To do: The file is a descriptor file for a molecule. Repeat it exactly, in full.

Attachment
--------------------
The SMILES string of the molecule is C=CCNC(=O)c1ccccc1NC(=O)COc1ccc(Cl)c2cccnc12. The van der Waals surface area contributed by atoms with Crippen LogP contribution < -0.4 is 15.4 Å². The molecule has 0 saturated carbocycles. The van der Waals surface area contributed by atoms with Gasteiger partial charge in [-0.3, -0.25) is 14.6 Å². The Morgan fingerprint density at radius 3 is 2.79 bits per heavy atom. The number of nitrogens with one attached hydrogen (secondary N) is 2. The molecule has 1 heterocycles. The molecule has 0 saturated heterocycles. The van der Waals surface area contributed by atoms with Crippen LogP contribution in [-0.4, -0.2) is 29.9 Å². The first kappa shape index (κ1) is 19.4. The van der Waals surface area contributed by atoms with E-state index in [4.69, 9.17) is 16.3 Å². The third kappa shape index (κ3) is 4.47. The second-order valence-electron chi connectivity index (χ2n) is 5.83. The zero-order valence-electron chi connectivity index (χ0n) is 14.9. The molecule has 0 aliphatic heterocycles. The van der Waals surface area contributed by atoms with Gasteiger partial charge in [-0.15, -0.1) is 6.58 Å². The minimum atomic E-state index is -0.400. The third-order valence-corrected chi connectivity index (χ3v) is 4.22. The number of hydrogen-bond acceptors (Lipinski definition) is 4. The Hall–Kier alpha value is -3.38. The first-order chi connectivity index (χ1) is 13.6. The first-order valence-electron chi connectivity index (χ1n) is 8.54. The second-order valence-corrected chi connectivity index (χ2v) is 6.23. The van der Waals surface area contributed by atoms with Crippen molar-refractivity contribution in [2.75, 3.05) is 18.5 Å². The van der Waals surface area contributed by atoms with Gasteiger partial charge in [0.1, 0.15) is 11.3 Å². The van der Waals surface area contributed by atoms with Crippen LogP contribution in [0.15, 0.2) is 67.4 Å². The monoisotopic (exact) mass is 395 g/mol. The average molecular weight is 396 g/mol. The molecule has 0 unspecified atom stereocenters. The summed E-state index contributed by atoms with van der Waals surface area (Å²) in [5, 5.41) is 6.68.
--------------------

The SMILES string of the molecule is C=CCNC(=O)c1ccccc1NC(=O)COc1ccc(Cl)c2cccnc12. The van der Waals surface area contributed by atoms with Crippen LogP contribution < -0.4 is 15.4 Å². The molecule has 0 saturated carbocycles. The van der Waals surface area contributed by atoms with Gasteiger partial charge in [-0.3, -0.25) is 14.6 Å². The Morgan fingerprint density at radius 3 is 2.79 bits per heavy atom. The number of nitrogens with one attached hydrogen (secondary N) is 2. The molecule has 1 heterocycles. The molecule has 0 saturated heterocycles. The van der Waals surface area contributed by atoms with Crippen LogP contribution in [-0.4, -0.2) is 29.9 Å². The first kappa shape index (κ1) is 19.4. The van der Waals surface area contributed by atoms with E-state index in [4.69, 9.17) is 16.3 Å². The third kappa shape index (κ3) is 4.47. The second-order valence-electron chi connectivity index (χ2n) is 5.83. The zero-order valence-electron chi connectivity index (χ0n) is 14.9. The molecule has 0 aliphatic heterocycles. The van der Waals surface area contributed by atoms with Gasteiger partial charge in [-0.15, -0.1) is 6.58 Å². The minimum atomic E-state index is -0.400. The third-order valence-corrected chi connectivity index (χ3v) is 4.22. The number of hydrogen-bond acceptors (Lipinski definition) is 4. The Hall–Kier alpha value is -3.38. The first-order chi connectivity index (χ1) is 13.6. The first-order valence-electron chi connectivity index (χ1n) is 8.54. The second-order valence-corrected chi connectivity index (χ2v) is 6.23. The van der Waals surface area contributed by atoms with Crippen molar-refractivity contribution in [2.75, 3.05) is 18.5 Å². The van der Waals surface area contributed by atoms with Gasteiger partial charge in [0.1, 0.15) is 11.3 Å². The van der Waals surface area contributed by atoms with Crippen LogP contribution in [0.15, 0.2) is 67.4 Å². The monoisotopic (exact) mass is 395 g/mol. The average molecular weight is 396 g/mol. The molecule has 0 unspecified atom stereocenters. The summed E-state index contributed by atoms with van der Waals surface area (Å²) in [5, 5.41) is 6.68.